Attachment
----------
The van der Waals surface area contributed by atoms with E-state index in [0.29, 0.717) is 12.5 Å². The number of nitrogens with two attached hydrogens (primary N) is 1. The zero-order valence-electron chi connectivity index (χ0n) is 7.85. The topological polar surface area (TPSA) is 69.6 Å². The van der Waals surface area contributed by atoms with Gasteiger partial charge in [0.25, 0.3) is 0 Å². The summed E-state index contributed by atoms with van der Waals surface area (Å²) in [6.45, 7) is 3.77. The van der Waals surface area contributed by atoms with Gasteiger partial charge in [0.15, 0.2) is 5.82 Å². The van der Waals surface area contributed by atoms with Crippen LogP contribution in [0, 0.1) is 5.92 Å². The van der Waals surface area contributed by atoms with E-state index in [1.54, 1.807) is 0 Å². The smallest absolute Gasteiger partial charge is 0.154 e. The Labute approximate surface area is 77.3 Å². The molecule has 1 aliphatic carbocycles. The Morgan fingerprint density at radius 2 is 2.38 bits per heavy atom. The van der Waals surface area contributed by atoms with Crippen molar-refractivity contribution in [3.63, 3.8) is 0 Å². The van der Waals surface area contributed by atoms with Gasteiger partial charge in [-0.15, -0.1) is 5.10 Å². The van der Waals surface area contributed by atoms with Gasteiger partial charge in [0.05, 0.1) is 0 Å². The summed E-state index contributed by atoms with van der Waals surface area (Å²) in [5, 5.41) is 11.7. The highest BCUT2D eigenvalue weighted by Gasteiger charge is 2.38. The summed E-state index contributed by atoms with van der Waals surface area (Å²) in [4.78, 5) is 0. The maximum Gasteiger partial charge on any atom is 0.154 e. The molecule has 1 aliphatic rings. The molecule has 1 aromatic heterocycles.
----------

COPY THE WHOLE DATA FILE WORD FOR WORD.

The van der Waals surface area contributed by atoms with E-state index in [0.29, 0.717) is 12.5 Å². The number of nitrogens with two attached hydrogens (primary N) is 1. The zero-order valence-electron chi connectivity index (χ0n) is 7.85. The topological polar surface area (TPSA) is 69.6 Å². The van der Waals surface area contributed by atoms with Gasteiger partial charge in [0.25, 0.3) is 0 Å². The summed E-state index contributed by atoms with van der Waals surface area (Å²) in [6.45, 7) is 3.77. The van der Waals surface area contributed by atoms with Gasteiger partial charge in [0.15, 0.2) is 5.82 Å². The van der Waals surface area contributed by atoms with Crippen LogP contribution in [0, 0.1) is 5.92 Å². The van der Waals surface area contributed by atoms with E-state index in [1.54, 1.807) is 0 Å². The smallest absolute Gasteiger partial charge is 0.154 e. The Labute approximate surface area is 77.3 Å². The molecule has 1 aliphatic carbocycles. The Morgan fingerprint density at radius 2 is 2.38 bits per heavy atom. The van der Waals surface area contributed by atoms with Crippen molar-refractivity contribution in [3.63, 3.8) is 0 Å². The van der Waals surface area contributed by atoms with Gasteiger partial charge in [-0.15, -0.1) is 5.10 Å². The van der Waals surface area contributed by atoms with Gasteiger partial charge in [0.05, 0.1) is 0 Å². The summed E-state index contributed by atoms with van der Waals surface area (Å²) in [5, 5.41) is 11.7. The highest BCUT2D eigenvalue weighted by Gasteiger charge is 2.38. The summed E-state index contributed by atoms with van der Waals surface area (Å²) in [4.78, 5) is 0. The maximum Gasteiger partial charge on any atom is 0.154 e. The molecule has 1 aliphatic rings. The molecule has 1 aromatic heterocycles.